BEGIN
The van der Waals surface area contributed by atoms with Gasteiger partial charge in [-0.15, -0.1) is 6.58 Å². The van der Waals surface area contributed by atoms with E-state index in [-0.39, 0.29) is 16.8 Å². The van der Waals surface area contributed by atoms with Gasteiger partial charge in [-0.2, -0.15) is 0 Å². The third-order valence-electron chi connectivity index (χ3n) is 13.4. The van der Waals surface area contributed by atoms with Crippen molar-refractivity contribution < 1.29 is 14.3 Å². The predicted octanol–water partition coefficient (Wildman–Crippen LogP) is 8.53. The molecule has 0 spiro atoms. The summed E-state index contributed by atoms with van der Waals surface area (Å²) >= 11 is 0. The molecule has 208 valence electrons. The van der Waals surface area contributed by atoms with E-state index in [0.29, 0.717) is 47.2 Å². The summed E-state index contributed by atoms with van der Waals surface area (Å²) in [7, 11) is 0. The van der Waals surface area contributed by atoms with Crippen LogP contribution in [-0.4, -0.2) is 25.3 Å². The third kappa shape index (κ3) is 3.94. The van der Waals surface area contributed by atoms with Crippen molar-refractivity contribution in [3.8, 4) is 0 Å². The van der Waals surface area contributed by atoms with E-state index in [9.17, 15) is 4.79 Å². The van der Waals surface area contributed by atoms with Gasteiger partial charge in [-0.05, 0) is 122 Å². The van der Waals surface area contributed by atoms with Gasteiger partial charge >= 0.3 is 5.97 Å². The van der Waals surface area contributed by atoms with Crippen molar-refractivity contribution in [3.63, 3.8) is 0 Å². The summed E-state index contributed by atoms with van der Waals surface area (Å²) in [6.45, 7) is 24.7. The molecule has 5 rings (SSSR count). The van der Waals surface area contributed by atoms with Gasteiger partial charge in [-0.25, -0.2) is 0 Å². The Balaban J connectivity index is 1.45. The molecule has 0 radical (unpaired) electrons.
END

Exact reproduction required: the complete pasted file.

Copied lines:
The van der Waals surface area contributed by atoms with Gasteiger partial charge in [-0.15, -0.1) is 6.58 Å². The van der Waals surface area contributed by atoms with E-state index in [-0.39, 0.29) is 16.8 Å². The van der Waals surface area contributed by atoms with Gasteiger partial charge in [-0.2, -0.15) is 0 Å². The third-order valence-electron chi connectivity index (χ3n) is 13.4. The van der Waals surface area contributed by atoms with Crippen molar-refractivity contribution < 1.29 is 14.3 Å². The predicted octanol–water partition coefficient (Wildman–Crippen LogP) is 8.53. The molecule has 0 spiro atoms. The summed E-state index contributed by atoms with van der Waals surface area (Å²) >= 11 is 0. The molecule has 208 valence electrons. The van der Waals surface area contributed by atoms with E-state index in [0.29, 0.717) is 47.2 Å². The summed E-state index contributed by atoms with van der Waals surface area (Å²) in [7, 11) is 0. The van der Waals surface area contributed by atoms with Crippen LogP contribution in [-0.4, -0.2) is 25.3 Å². The third kappa shape index (κ3) is 3.94. The van der Waals surface area contributed by atoms with Crippen molar-refractivity contribution in [3.8, 4) is 0 Å². The van der Waals surface area contributed by atoms with E-state index in [9.17, 15) is 4.79 Å². The van der Waals surface area contributed by atoms with Gasteiger partial charge in [-0.05, 0) is 122 Å². The van der Waals surface area contributed by atoms with Gasteiger partial charge >= 0.3 is 5.97 Å². The van der Waals surface area contributed by atoms with Crippen molar-refractivity contribution in [3.63, 3.8) is 0 Å². The summed E-state index contributed by atoms with van der Waals surface area (Å²) in [6.45, 7) is 24.7. The molecule has 5 rings (SSSR count). The van der Waals surface area contributed by atoms with Gasteiger partial charge in [-0.25, -0.2) is 0 Å². The Balaban J connectivity index is 1.45. The molecule has 0 radical (unpaired) electrons.